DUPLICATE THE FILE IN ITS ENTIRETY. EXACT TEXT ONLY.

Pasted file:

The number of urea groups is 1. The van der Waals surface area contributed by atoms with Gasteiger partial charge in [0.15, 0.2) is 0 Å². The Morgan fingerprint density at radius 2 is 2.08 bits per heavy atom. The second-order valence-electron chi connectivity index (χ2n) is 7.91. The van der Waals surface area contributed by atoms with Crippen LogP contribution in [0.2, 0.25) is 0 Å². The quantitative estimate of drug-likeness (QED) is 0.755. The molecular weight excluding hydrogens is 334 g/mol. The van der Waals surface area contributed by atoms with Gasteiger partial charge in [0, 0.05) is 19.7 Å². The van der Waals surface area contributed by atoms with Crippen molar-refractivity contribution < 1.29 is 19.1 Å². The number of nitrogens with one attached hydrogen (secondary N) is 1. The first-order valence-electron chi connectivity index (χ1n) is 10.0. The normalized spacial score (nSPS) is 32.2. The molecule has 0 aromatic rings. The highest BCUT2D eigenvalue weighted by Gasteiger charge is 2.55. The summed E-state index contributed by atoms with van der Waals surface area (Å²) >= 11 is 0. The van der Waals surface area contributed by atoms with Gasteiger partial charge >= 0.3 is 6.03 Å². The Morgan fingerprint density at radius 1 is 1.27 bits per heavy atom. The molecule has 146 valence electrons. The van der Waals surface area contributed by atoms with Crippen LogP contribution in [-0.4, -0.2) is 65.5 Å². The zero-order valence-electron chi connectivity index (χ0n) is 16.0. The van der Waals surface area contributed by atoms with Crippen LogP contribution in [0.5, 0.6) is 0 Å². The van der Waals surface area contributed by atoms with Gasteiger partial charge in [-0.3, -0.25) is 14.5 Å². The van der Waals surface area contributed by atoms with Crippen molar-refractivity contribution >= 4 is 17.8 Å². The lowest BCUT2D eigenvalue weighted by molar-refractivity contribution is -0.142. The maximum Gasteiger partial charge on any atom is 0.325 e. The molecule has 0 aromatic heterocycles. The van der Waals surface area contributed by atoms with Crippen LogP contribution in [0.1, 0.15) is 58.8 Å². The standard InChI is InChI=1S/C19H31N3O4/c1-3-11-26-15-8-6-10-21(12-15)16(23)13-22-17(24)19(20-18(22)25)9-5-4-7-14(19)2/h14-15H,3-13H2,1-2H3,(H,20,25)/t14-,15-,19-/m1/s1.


The number of urea groups is 1. The van der Waals surface area contributed by atoms with Gasteiger partial charge in [0.15, 0.2) is 0 Å². The Morgan fingerprint density at radius 2 is 2.08 bits per heavy atom. The second-order valence-electron chi connectivity index (χ2n) is 7.91. The van der Waals surface area contributed by atoms with Crippen LogP contribution in [0.2, 0.25) is 0 Å². The quantitative estimate of drug-likeness (QED) is 0.755. The molecular weight excluding hydrogens is 334 g/mol. The van der Waals surface area contributed by atoms with Gasteiger partial charge in [0, 0.05) is 19.7 Å². The van der Waals surface area contributed by atoms with Crippen molar-refractivity contribution < 1.29 is 19.1 Å². The number of nitrogens with one attached hydrogen (secondary N) is 1. The first-order valence-electron chi connectivity index (χ1n) is 10.0. The normalized spacial score (nSPS) is 32.2. The molecule has 0 aromatic rings. The highest BCUT2D eigenvalue weighted by Gasteiger charge is 2.55. The summed E-state index contributed by atoms with van der Waals surface area (Å²) >= 11 is 0. The van der Waals surface area contributed by atoms with Gasteiger partial charge >= 0.3 is 6.03 Å². The Morgan fingerprint density at radius 1 is 1.27 bits per heavy atom. The molecule has 146 valence electrons. The van der Waals surface area contributed by atoms with Crippen LogP contribution in [-0.4, -0.2) is 65.5 Å². The zero-order valence-electron chi connectivity index (χ0n) is 16.0. The van der Waals surface area contributed by atoms with Crippen LogP contribution in [0.5, 0.6) is 0 Å². The van der Waals surface area contributed by atoms with Gasteiger partial charge in [-0.3, -0.25) is 14.5 Å². The van der Waals surface area contributed by atoms with Crippen molar-refractivity contribution >= 4 is 17.8 Å². The lowest BCUT2D eigenvalue weighted by molar-refractivity contribution is -0.142. The maximum Gasteiger partial charge on any atom is 0.325 e. The molecule has 0 aromatic heterocycles. The van der Waals surface area contributed by atoms with Crippen LogP contribution in [0.1, 0.15) is 58.8 Å². The standard InChI is InChI=1S/C19H31N3O4/c1-3-11-26-15-8-6-10-21(12-15)16(23)13-22-17(24)19(20-18(22)25)9-5-4-7-14(19)2/h14-15H,3-13H2,1-2H3,(H,20,25)/t14-,15-,19-/m1/s1.